Feed them yourselves

World Refugee Day Borys Fiodorowicz“Children as young as 7 and 8, many of them wearing clothes caked with snot and tears, are caring for infants they’ve just met, the lawyers said. Toddlers without diapers are relieving themselves in their pants. Teenage mothers are wearing clothes stained with breast milk.” – From ‘There Is a Stench’: No Soap and Overcrowding in Detention Centers for Migrant Children, New York Times, June 21, 2019

Mary Jesus in CageA 14-year-old girl from Guatemala said she had been holding two little girls in her lap.“I need comfort, too. I am bigger than they are, but I am a child, too,” she said. –From Attorneys: Texas border facility is neglecting migrant kids, AP News

Today we celebrate the Most Holy Body and Blood of Christ. Today’s Gospel is embedded upon my heart. When the disciples were pretty much about to dismiss the crowd because they were in a deserted place and seemed to lack the resources (or the will) to care for them. Jesus said to them:

“Give them some food yourselves.”

Today he might add that toothbrushes, sleep, Continue reading

Enough is enough – Part 1

Philco-fridge-GailsmileThe little girl watched as scraps of leftovers were wrapped up in “tin foil,” placed carefully in the old refrigerator. It the kind where one big, old, heavy door opened to reveal a small inner freezer that was in seemingly constant need of defrosting. If you are younger than maybe 40, you may have no idea what this is – well, what this was. If you are under 30, I’m pretty certain you do not have a living recollection of it, at least most of you won’t.  Anyway, I digress. It was simply made very clear that nothing was to go to waste because there might not be enough for later or tomorrow.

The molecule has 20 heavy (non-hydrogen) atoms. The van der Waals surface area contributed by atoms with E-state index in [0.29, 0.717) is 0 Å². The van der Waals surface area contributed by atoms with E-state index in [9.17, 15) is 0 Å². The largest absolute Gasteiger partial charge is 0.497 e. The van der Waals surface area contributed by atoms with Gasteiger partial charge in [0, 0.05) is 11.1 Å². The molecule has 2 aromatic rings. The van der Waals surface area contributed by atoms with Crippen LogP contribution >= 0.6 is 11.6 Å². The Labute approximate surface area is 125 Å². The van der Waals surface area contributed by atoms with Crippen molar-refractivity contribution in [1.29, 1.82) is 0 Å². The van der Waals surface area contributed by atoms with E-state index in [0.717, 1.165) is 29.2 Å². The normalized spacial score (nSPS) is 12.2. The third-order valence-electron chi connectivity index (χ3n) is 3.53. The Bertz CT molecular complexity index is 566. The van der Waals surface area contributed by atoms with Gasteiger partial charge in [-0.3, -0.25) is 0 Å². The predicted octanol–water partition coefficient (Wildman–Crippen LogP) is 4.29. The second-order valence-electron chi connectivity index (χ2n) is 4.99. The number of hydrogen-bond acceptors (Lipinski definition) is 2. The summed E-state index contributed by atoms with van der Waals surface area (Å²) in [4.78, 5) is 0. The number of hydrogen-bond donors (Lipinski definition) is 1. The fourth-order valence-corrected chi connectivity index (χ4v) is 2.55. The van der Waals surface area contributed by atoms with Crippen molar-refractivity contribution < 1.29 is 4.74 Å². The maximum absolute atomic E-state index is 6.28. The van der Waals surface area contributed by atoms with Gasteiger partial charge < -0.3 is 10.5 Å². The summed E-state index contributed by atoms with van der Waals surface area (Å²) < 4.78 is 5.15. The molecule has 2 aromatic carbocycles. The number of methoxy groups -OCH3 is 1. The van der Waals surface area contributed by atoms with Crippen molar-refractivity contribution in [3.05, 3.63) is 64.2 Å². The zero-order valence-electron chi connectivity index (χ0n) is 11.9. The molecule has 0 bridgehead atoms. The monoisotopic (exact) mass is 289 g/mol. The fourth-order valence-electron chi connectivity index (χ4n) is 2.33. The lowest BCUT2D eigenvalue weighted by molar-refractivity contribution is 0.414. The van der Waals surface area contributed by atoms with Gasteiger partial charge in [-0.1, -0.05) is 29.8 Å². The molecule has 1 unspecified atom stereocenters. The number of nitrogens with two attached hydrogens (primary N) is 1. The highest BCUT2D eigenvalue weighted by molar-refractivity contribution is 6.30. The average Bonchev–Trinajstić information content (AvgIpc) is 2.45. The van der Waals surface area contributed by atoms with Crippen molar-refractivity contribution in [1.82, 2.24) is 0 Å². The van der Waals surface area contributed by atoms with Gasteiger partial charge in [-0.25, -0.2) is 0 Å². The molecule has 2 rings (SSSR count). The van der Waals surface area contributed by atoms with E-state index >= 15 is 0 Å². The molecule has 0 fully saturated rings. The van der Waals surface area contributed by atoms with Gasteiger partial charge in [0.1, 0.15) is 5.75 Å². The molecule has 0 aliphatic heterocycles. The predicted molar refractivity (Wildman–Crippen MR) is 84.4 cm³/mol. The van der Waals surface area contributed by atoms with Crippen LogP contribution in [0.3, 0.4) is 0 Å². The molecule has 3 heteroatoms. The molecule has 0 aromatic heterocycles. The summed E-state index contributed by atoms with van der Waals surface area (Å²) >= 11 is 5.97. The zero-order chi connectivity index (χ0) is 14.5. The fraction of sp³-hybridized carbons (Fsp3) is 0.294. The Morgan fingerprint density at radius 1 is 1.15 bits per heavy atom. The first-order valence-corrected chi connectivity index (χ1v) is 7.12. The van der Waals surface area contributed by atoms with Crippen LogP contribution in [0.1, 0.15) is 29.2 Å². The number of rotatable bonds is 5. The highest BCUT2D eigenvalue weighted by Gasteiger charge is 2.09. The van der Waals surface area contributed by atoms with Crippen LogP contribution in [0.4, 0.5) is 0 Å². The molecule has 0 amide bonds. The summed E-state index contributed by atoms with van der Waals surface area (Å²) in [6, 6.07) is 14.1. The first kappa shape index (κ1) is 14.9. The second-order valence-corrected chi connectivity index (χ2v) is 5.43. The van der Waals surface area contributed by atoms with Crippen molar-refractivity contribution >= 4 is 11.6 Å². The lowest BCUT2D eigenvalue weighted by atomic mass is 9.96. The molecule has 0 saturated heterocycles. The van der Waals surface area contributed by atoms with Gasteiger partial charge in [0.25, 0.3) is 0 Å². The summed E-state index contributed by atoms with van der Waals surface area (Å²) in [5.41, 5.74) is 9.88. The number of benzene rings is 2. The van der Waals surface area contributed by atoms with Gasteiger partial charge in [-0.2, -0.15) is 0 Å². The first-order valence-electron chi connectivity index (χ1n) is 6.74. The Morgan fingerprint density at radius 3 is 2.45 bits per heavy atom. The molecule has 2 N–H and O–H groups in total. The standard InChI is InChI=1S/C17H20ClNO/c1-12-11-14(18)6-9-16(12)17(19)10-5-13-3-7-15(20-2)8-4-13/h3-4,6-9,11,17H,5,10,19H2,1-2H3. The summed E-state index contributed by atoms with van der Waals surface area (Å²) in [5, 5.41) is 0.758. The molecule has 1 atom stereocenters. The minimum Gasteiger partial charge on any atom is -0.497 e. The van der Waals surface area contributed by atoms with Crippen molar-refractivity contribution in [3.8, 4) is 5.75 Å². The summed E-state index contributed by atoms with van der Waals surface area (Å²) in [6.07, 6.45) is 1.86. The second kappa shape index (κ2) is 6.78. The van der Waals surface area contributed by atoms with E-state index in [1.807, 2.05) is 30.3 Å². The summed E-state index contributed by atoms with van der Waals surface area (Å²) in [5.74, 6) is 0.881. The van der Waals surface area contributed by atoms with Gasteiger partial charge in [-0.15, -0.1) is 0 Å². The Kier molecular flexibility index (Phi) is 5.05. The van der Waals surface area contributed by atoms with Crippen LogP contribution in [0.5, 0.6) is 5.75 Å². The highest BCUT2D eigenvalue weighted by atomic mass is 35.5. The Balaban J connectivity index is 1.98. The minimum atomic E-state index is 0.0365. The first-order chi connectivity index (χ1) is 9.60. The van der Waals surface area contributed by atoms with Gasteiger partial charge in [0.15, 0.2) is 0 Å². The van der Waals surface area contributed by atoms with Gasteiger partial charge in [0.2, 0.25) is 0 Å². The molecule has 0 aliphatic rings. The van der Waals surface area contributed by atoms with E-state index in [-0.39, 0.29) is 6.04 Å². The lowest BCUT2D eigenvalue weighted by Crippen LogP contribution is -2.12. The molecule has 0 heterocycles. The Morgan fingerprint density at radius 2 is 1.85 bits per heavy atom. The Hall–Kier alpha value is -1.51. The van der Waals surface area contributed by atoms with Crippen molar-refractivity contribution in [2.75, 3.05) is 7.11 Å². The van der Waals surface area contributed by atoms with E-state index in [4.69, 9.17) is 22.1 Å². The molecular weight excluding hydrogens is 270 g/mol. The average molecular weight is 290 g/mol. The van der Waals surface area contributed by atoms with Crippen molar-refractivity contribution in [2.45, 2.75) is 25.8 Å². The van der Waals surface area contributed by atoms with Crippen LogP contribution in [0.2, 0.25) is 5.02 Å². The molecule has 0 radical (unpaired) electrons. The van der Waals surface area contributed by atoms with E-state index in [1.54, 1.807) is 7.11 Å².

Reynolds55The little girl was me, and the wrapper-upper of food was my mom. The old fridge was in the kitchen of our apartment, and “tin foil” was what we called aluminum foil. My mother was born in 1914 and raised in a very poor family in New York City. By time the Depression rolled around in 1929, my then 15 year old mother was already out of school for two years, quitting to go to work to help the impoverished family. Worries about “enough” were very real. I did not grow up in poverty, nor did I grow up in luxury. Thus we were very careful about not throwing out that which might be of use. The struggle was real – there might not be enough!

This has left its imprint upon me in ways that I am only beginning to understand now that I am headed to age Continue reading